20 products launched by major companies that were major fails

Not all bets are winners. Take, for example, products that are supposed to appeal to the public, that end up being drastic failures. It can be bad enough to make the companies that believed in these products question their creators, inventors, and design teams. Even worse, sometimes the flops end up bankrupting the companies that sunk all their money into a failed product.

There are lots of examples, like the Colgate brand, which specializes in toothpaste, who had the great idea of launching lasagna...it was a total failure! Other examples can be seen below. 

1. Colgate lasagna, 1982

In 1982, Colgate decided to launch frozen lasagna, sort of the same way Stouffers does it. People tended to think that this dish might taste like toothpaste. Therefore, sales were dismal. 

nicolle paradise

2. Clippy, Microsoft’s Office Assistant, 1990s 

It was the beginning of the digital era, and the Microsoft Office Assistant known as Clippy was never a big hit with users. It was more of a nuisance than a help...


3. Heinz colored ketchup, 2006

In 2000, Heinz decided to launch different colors of ketchup on the market, like teal, green, and violet. It was an immediate failure and was removed from shelves 6 years later.


4. BIC for Her, 2012

In 2012, BIC tried to market a pink pen for women. It was considered a ridiculous product by many.


5. Google +, 2011

To compete with Facebook, Google launched its social network, Google +, in 2011. It never took off!


6. Fat-free/low-fat potato chips, 1998

This product’s sales exploded in the first year, with 400 million dollars in revenue. And then it collapsed because a controversial substance was discovered in the product...


7. Giant steaks, 2007

In 2007, Donald Trump launched a line of high-end steaks, considered the greatest in the world. But consumers didn’t buy them.


8. Cheetos lip balm, 2005

The launch of Cheetos flavored lip balm in 2005 was a major fail.

9.  Rejuvenique mask, 1999

This facial mask was launched in 1999 and was supposed to tighten the face muscles. But its appearance, which users found to be scary, kept people from buying it.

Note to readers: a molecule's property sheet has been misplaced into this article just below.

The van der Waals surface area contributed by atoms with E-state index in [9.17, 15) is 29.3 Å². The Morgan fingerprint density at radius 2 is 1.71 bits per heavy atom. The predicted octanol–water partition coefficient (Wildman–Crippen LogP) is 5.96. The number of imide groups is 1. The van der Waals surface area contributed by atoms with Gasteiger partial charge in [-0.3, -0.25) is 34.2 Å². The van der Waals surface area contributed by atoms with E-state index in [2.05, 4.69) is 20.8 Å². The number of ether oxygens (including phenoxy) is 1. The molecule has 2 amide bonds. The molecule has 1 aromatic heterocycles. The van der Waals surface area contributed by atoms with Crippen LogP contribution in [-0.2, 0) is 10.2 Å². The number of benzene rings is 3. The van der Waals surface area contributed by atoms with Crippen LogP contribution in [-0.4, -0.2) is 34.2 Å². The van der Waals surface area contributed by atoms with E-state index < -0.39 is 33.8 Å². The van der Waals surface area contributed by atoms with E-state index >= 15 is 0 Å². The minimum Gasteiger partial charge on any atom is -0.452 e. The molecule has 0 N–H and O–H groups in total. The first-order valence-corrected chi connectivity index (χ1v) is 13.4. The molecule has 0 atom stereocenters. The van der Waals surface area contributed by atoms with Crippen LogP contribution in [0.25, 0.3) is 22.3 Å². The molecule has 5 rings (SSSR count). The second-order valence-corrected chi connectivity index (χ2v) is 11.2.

10. Crystal Pepsi, 1992

It only lasted one year on store shelves. The problem was how it tasted!

11. A special drink for dogs and cats, 1994

In 1994, we thought we had found the right formula for cats and dogs. It came in a flavored water, rich in vitamins. But consumers quickly turned away, considering it a form of soda.

12. TwitterPeek, 2009

A perfect device for tweeting? Not really, because that’s literally ALL it did. And it only could hold 20 characters per message. It was quickly discontinued.


13. Coca-Cola’s “New Coke!”, 1985

In 1985, Coca-Cola attempted to change its formula. It was a “new Coke” that people loved in the test phase, but which got negative reactions once it was released. Three months after it was put on shelves, it was discontinued.


14. Google Glass, 2013-2014

Google glasses were launched in 2013 but quickly disappeared from the radar. They were expensive ($1500) and raised some security and confidentiality issues.


15. Hoverboards, 2015

Back to the Future had better watch out...or maybe not. This item from 2015 was a big flop because of its tendency to catch on fire...

Soar Boards

16. Juicero, 2017

In 2013, consumers wanted to make way for a new machine called “Juicero Press.” But this machine did not allow for any added value for people, because the juice pods could easily be squeezed by hand, without the $400 machine.

17. Samsung Galaxy Note 7, 2016 

2.5 million phones had to be recalled due to overheating and battery explosions.


18. An energy drink from Redux beverages, 2007

This energy drink was removed from shelves in the United States because of its name. It is still sold in Europe.


19. Amazon Fire Phone, 2014

It was a major fail because of its price, which was too high for the average consumer. This was recognized by its creators, and it was eventually discontinued.


20. E.T. the Extra-Terrestrial video game from Atari, 1982

Atari wanted to secure the box office popularity of E.T. by spending $20-25 million for the rights to create the game. But it was a huge flop in terms of video games.